You log in, and are able to peruse the OGL core rules in a happy, indexed, searchable, and hyperlinked format.

You may pay a flat fee to "buy the vPHB" and now it displays the artwork and non-open content when you go there. If you buy a hardcopy, you get a key to enter to unlock this content as well.

You pay a flat fee to "Buy the Monk book" and now the Monk class description section in the vPHB has a bunch of cool junk, the weapon section has a bunch of new monk weapons, the feats section has new content, etc. anything that is from "The monk book" is discreetly labeled as such, so if you also own the hardcopies you know where to find it. All the "player info" in the Monk book is inserted into your vPHB and all the DM info is inserted into the vDMG right in a logical spot as if it were originally included in the core book.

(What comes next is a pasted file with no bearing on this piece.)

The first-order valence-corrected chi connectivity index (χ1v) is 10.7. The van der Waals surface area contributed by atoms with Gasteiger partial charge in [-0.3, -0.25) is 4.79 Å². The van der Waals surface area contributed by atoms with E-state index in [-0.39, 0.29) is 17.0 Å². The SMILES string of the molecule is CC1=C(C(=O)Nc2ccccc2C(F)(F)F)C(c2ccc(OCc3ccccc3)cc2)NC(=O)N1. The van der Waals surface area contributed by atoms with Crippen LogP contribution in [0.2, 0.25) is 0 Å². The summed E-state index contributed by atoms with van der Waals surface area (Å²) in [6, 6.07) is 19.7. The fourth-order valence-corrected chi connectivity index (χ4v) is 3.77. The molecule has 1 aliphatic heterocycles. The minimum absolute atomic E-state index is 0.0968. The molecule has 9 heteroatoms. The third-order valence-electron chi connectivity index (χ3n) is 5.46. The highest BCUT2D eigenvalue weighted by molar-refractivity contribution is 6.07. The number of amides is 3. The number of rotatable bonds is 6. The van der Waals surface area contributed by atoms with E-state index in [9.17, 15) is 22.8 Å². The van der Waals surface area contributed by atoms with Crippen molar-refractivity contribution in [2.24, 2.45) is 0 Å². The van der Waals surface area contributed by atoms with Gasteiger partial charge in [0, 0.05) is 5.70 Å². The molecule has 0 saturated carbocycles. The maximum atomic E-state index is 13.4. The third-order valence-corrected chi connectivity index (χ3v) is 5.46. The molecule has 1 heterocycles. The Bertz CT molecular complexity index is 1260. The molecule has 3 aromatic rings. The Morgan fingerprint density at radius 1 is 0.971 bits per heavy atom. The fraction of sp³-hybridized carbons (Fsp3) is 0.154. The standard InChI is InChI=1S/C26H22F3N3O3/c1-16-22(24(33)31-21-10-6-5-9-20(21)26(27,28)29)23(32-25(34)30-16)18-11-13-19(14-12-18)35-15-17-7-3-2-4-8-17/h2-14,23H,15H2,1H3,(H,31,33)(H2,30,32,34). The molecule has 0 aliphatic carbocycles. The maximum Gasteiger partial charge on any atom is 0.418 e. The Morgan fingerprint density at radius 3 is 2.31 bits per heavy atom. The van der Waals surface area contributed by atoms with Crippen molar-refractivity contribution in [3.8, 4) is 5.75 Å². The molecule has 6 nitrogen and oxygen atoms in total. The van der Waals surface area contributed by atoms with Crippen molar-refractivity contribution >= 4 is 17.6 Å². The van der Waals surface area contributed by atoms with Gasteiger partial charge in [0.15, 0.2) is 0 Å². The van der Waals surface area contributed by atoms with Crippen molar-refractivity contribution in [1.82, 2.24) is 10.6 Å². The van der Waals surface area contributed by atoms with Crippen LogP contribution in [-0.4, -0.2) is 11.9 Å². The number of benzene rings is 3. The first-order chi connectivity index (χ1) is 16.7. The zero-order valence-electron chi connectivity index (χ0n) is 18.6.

Advantage: You don't have to pour through all the books to "find that one thing" You log in and go to the appropriate section of the core book, or search, or whatever.

Advantage: They can just edit the content directly as errata comes out.

Advantage: they can automatically expand the vDMG treasure tables whenever you buy more content. They can also offer a random loot generator.

Disadvantage: The greedy bums will probably think they can get away with a monthly fee for this.

Drohem
02-01-2008, 12:48 PM
I am not down for monthly fees; I am already nickle-and-dimed to death by everyone else under the sun :(.